Titel: Mandibular morphology of Middle Pleistocene cave bears (Ursus deningeri) from Santa Isabel de Ranero-Bear sector
Anneke H. van Heteren(1,2,3), Mónica Villalba de Alvarado (4,5), Mikel Arlegi (6,7) & Asier Gómez-Olivencia (6,8,5)
Sektion Mammalogie, Zoologische Staatssammlung München, Germany (1); GeoBio-Center, Ludwig-Maximilians-Universität München, Germany (2); Department Biologie II, Ludwig-Maximilians-Universität München, Germany (3); Dept. Prehistoria, Historia Antigua y Arqueología, Universidad Complutense, Spain (4); Centro UCM-ISCIII de Investigación sobre Evolución y Comportamiento Humanos, Spain (5); Dept. Estratigrafía y Paleontología, Universidad del País Vasco-Euskal Herriko Unibertsitatea, Spain (6); PACEA UMR 5199, Université de Bordeaux, France (7); Sociedad de Ciencias Aranzadi, Spain (8)
Veranstaltung: Abstract GeoUtrecht2020
DOI: 10.48380/ dggv-fwxw-zq71
The cave of Santa Isabel (301 m above sea level) is located in the Ranero neighborhood (Karrantza, Biscay, Spain) and currently has two openings and approximately 500 m of development. During the 1970's a speleological group from Catalonia (G.E. Badalona) explored the cave system and found over a hundred fossils which were given to the paleontologist F. Villalta. During the spring of 1985 the Grupo Espeológico Esparta further explored the cave finding new fossil remains, including a complete skull. Due to the fact that the site was at risk from visitors to the cave, an excavation season was performed in 1991 to gather all the fossils present at the site (>2,000 remains), followed by a second visit in 1994 in order to sample the site for ESR dating which has yielded an age of c. 300 ka for the bear sector (the most important of the 4 fossiliferous sectors in the cave).
In order to quantitatively compare the anatomy of the mandibles of the Santa Isabel de Ranero (SIR) bears with other Middle Pleistocene bears as well as cave, brown and American black bears, both traditional and 3D geometric morphometric analyses were applied.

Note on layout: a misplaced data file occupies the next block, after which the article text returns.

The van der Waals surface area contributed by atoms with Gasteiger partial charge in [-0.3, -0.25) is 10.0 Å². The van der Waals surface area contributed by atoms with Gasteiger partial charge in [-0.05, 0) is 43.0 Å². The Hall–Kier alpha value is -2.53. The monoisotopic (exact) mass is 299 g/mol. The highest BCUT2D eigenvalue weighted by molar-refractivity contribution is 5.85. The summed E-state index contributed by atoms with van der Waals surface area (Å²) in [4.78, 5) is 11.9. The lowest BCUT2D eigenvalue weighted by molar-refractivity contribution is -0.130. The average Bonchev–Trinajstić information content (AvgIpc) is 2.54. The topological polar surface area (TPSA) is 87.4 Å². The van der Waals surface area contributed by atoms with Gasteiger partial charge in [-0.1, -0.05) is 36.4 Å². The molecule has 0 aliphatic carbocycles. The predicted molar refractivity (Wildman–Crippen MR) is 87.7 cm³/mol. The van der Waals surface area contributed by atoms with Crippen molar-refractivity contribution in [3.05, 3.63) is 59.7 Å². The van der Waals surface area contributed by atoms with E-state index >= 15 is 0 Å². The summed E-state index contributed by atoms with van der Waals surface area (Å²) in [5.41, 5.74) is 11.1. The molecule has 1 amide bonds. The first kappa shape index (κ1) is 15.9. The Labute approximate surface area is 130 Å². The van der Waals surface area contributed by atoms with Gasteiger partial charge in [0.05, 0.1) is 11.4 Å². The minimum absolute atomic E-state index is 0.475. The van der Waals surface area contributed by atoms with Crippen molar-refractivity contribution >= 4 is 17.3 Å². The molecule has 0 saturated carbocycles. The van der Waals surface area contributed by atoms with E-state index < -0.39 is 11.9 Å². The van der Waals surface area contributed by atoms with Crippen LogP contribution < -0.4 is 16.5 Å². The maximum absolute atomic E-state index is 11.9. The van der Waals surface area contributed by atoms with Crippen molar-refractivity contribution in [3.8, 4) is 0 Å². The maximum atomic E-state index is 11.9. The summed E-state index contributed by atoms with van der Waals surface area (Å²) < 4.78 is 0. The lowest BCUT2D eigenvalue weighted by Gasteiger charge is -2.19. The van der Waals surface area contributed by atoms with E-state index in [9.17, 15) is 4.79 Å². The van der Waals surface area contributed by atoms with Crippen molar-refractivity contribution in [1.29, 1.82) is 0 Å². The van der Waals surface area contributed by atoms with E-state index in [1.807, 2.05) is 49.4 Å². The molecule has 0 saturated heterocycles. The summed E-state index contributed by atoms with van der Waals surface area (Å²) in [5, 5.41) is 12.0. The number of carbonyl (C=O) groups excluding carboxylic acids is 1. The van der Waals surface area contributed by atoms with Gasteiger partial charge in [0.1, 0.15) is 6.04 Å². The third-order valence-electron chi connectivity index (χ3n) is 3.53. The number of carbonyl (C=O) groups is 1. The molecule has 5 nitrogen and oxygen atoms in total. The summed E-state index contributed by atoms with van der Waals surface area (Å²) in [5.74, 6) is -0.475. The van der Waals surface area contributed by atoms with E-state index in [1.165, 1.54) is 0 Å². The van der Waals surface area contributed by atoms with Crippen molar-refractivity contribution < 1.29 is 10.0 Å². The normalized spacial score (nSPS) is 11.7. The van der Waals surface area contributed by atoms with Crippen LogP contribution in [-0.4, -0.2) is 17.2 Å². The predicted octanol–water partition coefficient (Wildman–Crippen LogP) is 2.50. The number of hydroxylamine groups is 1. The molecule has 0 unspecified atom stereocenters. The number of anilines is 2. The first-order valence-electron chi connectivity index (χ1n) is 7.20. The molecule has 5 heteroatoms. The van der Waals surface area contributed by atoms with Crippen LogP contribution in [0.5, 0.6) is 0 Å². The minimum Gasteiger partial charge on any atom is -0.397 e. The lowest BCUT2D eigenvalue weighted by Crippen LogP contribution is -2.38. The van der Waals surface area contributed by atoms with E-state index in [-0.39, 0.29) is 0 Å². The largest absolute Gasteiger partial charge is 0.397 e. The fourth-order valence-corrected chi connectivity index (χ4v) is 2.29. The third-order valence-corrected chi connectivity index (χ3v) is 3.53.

The SIR mandibles were scanned using a CT or a surface scanner and the surface models subsequently landmarked. Comparative bear mandibles were digitised with a Microscribe. The landmarks were chosen based on a compromise between functional morphology and sample size.
A principal component analysis using a complete set of landmarks indicates that the SIR mandible has very similar PC1 scores, but slightly lower PC2 scores than the cave bears. This implies that the SIR mandible had a relatively longer mandibular corpus and the distance between the fulcrum (mandibular joint) and the tooth row was smaller than U. spelaeus. An analysis using only landmarks on the mandibular body in order to include more specimens showed more overlap between the species in morphospace. Middle Pleistocene cave bears overlap strongly with cave and brown bears, but not with black bears. The allometric analysis shows that the SIR mandibles show an intermediate position between U. arctos and U. spelaeus. Our traditional morphometric assessement is consistent with the previous results.
The results show that middle Pleistocene cave bears are morphologically closer to cave bears than to brown or black bears. Our results are consistent with the Santa Isabel de Ranero sample being U. deningeri as previously proposed.
Ort: Spain, Karrantza